How Much Does It Cost To Wrap A Car

Car wraps have become highly-popular in recent years. Not only do they give you the option to completely change the appearance of your car, but a wrap can also provide ample, long-term protection to the paint and the surface of your vehicle. These stylish-yet-protective layers can help prevent the chips and blemishes that often occur with daily driving and exposure to the elements.

But how much does it cost to wrap a car? And what does the process entail? Let’s look at some standard costs associated with wrapping a vehicle and detail some of the various options available today.

Wrapping A Car: An Overview

In many ways, wrapping a car seems like a relatively straightforward practice. In reality, it is a task that requires both patience and expertise to execute correctly. Let’s walk through the process of wrapping a car.

There are some vital questions that must be asked by both the vehicle owner and the professional who will be applying the wrap:

What is the make and model of the car? The complexity of the design directly affects the time needed to wrap a vehicle, varying the cost accordingly
Does the car have any kind of body kit? Cars with custom body kits usually add to the intricacies of the wrap, due in large part to the unique angles and creases of the aftermarket alterations
What vinyl hue do you want? Standard vinyl hues are offered in three different finishes – gloss, matte, or satin.
What parts of the car do you want to be wrapped? Maybe you want to get the car wrapped top to bottom for commercial purposes (as a means to promote your business). Or perhaps you aren’t looking to have your entire vehicle wrapped, but rather just apply a carbon-fiber hood or red brake calipers. Each option and approach will be priced differently depending on these factors.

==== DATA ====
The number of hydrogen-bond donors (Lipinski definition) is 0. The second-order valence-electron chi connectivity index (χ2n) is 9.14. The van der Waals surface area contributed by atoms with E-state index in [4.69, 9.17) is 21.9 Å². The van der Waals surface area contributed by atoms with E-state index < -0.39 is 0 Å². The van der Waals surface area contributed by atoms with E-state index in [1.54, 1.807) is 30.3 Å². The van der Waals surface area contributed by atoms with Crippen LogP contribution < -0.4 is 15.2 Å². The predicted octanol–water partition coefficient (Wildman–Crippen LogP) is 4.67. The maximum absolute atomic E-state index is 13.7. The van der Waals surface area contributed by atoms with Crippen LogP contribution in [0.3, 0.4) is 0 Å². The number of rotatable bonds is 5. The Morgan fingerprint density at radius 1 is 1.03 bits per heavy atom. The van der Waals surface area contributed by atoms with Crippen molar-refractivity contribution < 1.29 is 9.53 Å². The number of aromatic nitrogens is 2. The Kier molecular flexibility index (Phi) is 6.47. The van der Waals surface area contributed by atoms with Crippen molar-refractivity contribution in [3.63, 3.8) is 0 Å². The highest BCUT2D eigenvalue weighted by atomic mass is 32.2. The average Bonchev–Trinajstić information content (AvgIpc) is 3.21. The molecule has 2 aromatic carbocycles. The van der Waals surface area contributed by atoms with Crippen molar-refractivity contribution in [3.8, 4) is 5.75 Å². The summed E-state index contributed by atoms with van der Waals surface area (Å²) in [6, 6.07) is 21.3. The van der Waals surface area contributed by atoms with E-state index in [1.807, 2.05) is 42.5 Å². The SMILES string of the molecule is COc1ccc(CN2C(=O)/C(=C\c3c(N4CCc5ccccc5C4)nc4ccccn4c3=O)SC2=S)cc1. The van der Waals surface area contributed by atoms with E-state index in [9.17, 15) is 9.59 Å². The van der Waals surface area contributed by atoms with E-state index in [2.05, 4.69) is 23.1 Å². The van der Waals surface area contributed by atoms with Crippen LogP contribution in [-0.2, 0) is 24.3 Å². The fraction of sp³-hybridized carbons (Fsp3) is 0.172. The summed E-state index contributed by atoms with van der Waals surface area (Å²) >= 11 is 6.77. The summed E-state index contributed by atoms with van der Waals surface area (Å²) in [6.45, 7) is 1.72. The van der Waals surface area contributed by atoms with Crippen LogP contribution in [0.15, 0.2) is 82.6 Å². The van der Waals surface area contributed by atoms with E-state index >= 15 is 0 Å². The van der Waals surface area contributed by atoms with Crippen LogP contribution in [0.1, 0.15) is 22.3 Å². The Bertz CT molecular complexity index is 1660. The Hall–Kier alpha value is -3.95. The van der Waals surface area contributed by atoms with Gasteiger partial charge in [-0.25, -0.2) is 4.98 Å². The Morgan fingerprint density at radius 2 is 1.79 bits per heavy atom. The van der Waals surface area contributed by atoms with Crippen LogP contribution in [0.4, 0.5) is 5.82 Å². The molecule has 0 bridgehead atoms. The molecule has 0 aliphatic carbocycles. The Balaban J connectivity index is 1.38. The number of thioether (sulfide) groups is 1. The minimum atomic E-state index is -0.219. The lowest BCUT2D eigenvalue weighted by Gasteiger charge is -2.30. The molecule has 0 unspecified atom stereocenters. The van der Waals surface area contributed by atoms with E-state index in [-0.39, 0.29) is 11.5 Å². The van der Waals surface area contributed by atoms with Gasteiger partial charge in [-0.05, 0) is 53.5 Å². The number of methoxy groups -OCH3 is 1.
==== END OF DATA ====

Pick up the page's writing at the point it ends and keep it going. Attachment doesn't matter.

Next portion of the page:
A detailed inspection and preparation of the car before applying a wrap is essential, including checking for damage on the original paint. A vinyl wrap does not properly adhere to the damaged surface, making it difficult (and sometimes impossible) to execute a clean, proper installation. The surface needs to be near perfect for the vinyl wrap to grip and form-fit the car effectively. A vehicle must also undergo a thorough cleaning process to remove any dust, dirt, or grime before applying a vinyl wrap.

Tools For Vinyl Wraps

Aside from acquiring the desired vinyl for your car, applying the wrap to your vehicle requires the use of several different tools:

  • Squeegee
  • Flextreme (a micro-squeegee that is specifically designed for vinyl applications)
  • Heat gun
  • Surface Cleaner
  • Microfiber Cloth
  • Cutting Tape
  • Blade
  • Tweezers
  • Snitty blade (a safety cutter for vinyl)
  • Tape Measure
  • Masking Tape
  • Gloves
  • Spray Bottle
  • Clay Bar

With careful coordination, a team of car wrap professionals can typically apply a vinyl to a car body in three to seven working days. Of course, everything depends on the complexity of the bodywork and design (i.e., multi-colored body parts, stripes, etc.).

Most car wraps can withstand the elements for roughly 3 to 5 years. However, to keep the wrap in the best possible condition, you need to follow a few simple steps.

First, avoid the use of automatic or drive-thru car washes. In many cases, the rigid, harsh brushes in these facilities can considerably damage the vinyl. That means you need to have your car hand-washed whenever it needs to be cleaned. While you can still use a jet washer on your wrapped car, make sure you keep the spray nozzle a safe distance away from the vinyl surface so the water pressure doesn’t potentially harm the vinyl. 

Other car wrap professionals recommendations include:

  • Clean bird droppings and dead insects off of the vinyl surface as soon as possible. These compounds can cause damage to the vinyl if left untreated for extended periods. 
  • Avoid prolonged exposure to the scorching sun, as hot temperatures and sunlight can warp the vinyl if left unprotected from the elements.
  • No matter what you do, never apply a car wrap to damaged paint. As noted above, it’s basically a recipe for disaster